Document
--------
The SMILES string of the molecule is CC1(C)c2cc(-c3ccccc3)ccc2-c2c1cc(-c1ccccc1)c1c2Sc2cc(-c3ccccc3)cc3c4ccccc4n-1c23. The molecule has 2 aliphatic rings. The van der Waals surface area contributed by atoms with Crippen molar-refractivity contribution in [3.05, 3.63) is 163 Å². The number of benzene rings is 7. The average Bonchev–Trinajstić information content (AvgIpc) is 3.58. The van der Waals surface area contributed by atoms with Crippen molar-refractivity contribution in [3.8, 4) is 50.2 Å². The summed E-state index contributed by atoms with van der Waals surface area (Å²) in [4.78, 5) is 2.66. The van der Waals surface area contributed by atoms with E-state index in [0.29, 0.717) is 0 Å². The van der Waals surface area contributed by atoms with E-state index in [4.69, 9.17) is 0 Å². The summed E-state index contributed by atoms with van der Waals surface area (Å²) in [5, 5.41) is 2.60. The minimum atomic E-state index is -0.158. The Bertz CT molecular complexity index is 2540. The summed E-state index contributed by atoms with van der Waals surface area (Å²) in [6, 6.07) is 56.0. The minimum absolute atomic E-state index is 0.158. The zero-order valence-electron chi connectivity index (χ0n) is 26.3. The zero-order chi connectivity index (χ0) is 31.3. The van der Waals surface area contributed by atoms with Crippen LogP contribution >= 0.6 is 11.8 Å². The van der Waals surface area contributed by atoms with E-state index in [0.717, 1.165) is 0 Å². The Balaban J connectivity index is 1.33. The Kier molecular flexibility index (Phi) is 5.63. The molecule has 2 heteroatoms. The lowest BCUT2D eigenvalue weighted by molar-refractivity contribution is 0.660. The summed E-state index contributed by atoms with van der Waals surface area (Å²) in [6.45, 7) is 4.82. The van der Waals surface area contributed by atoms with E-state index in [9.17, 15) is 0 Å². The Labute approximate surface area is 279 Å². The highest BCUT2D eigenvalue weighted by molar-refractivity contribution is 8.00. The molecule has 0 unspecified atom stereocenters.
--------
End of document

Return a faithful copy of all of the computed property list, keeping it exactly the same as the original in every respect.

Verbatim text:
The SMILES string of the molecule is CC1(C)c2cc(-c3ccccc3)ccc2-c2c1cc(-c1ccccc1)c1c2Sc2cc(-c3ccccc3)cc3c4ccccc4n-1c23. The molecule has 2 aliphatic rings. The van der Waals surface area contributed by atoms with Crippen molar-refractivity contribution in [3.05, 3.63) is 163 Å². The number of benzene rings is 7. The average Bonchev–Trinajstić information content (AvgIpc) is 3.58. The van der Waals surface area contributed by atoms with Crippen molar-refractivity contribution in [3.8, 4) is 50.2 Å². The summed E-state index contributed by atoms with van der Waals surface area (Å²) in [4.78, 5) is 2.66. The van der Waals surface area contributed by atoms with E-state index in [0.29, 0.717) is 0 Å². The van der Waals surface area contributed by atoms with E-state index in [4.69, 9.17) is 0 Å². The summed E-state index contributed by atoms with van der Waals surface area (Å²) in [5, 5.41) is 2.60. The minimum atomic E-state index is -0.158. The Bertz CT molecular complexity index is 2540. The summed E-state index contributed by atoms with van der Waals surface area (Å²) in [6, 6.07) is 56.0. The minimum absolute atomic E-state index is 0.158. The zero-order valence-electron chi connectivity index (χ0n) is 26.3. The zero-order chi connectivity index (χ0) is 31.3. The van der Waals surface area contributed by atoms with Crippen LogP contribution >= 0.6 is 11.8 Å². The van der Waals surface area contributed by atoms with E-state index in [0.717, 1.165) is 0 Å². The Balaban J connectivity index is 1.33. The Kier molecular flexibility index (Phi) is 5.63. The molecule has 2 heteroatoms. The lowest BCUT2D eigenvalue weighted by molar-refractivity contribution is 0.660. The summed E-state index contributed by atoms with van der Waals surface area (Å²) in [6.45, 7) is 4.82. The van der Waals surface area contributed by atoms with E-state index in [9.17, 15) is 0 Å². The Labute approximate surface area is 279 Å². The highest BCUT2D eigenvalue weighted by molar-refractivity contribution is 8.00. The molecule has 0 unspecified atom stereocenters.